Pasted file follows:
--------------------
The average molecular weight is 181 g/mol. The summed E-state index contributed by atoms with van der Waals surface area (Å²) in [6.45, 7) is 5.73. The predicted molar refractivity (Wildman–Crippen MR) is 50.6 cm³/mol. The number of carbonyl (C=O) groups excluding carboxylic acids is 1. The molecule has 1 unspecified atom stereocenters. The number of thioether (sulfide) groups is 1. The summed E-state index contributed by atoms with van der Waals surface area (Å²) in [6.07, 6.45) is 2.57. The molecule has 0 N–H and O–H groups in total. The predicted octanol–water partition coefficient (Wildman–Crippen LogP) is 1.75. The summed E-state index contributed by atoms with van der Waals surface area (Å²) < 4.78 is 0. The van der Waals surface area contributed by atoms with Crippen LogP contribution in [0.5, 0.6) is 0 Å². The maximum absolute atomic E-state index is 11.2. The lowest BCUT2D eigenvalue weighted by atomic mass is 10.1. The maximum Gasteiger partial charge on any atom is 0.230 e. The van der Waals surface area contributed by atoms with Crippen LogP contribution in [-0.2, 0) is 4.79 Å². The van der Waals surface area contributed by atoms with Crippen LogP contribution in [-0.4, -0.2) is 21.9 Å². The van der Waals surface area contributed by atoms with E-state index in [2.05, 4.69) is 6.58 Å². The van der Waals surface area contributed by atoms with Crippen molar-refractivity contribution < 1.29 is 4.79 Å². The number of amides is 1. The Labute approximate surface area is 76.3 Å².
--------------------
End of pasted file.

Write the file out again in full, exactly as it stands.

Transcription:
The average molecular weight is 181 g/mol. The summed E-state index contributed by atoms with van der Waals surface area (Å²) in [6.45, 7) is 5.73. The predicted molar refractivity (Wildman–Crippen MR) is 50.6 cm³/mol. The number of carbonyl (C=O) groups excluding carboxylic acids is 1. The molecule has 1 unspecified atom stereocenters. The number of thioether (sulfide) groups is 1. The summed E-state index contributed by atoms with van der Waals surface area (Å²) in [6.07, 6.45) is 2.57. The molecule has 0 N–H and O–H groups in total. The predicted octanol–water partition coefficient (Wildman–Crippen LogP) is 1.75. The summed E-state index contributed by atoms with van der Waals surface area (Å²) < 4.78 is 0. The van der Waals surface area contributed by atoms with Crippen LogP contribution in [0.5, 0.6) is 0 Å². The maximum absolute atomic E-state index is 11.2. The lowest BCUT2D eigenvalue weighted by atomic mass is 10.1. The maximum Gasteiger partial charge on any atom is 0.230 e. The van der Waals surface area contributed by atoms with Crippen LogP contribution in [-0.2, 0) is 4.79 Å². The van der Waals surface area contributed by atoms with Crippen LogP contribution in [-0.4, -0.2) is 21.9 Å². The van der Waals surface area contributed by atoms with E-state index in [2.05, 4.69) is 6.58 Å². The van der Waals surface area contributed by atoms with Crippen molar-refractivity contribution < 1.29 is 4.79 Å². The number of amides is 1. The Labute approximate surface area is 76.3 Å².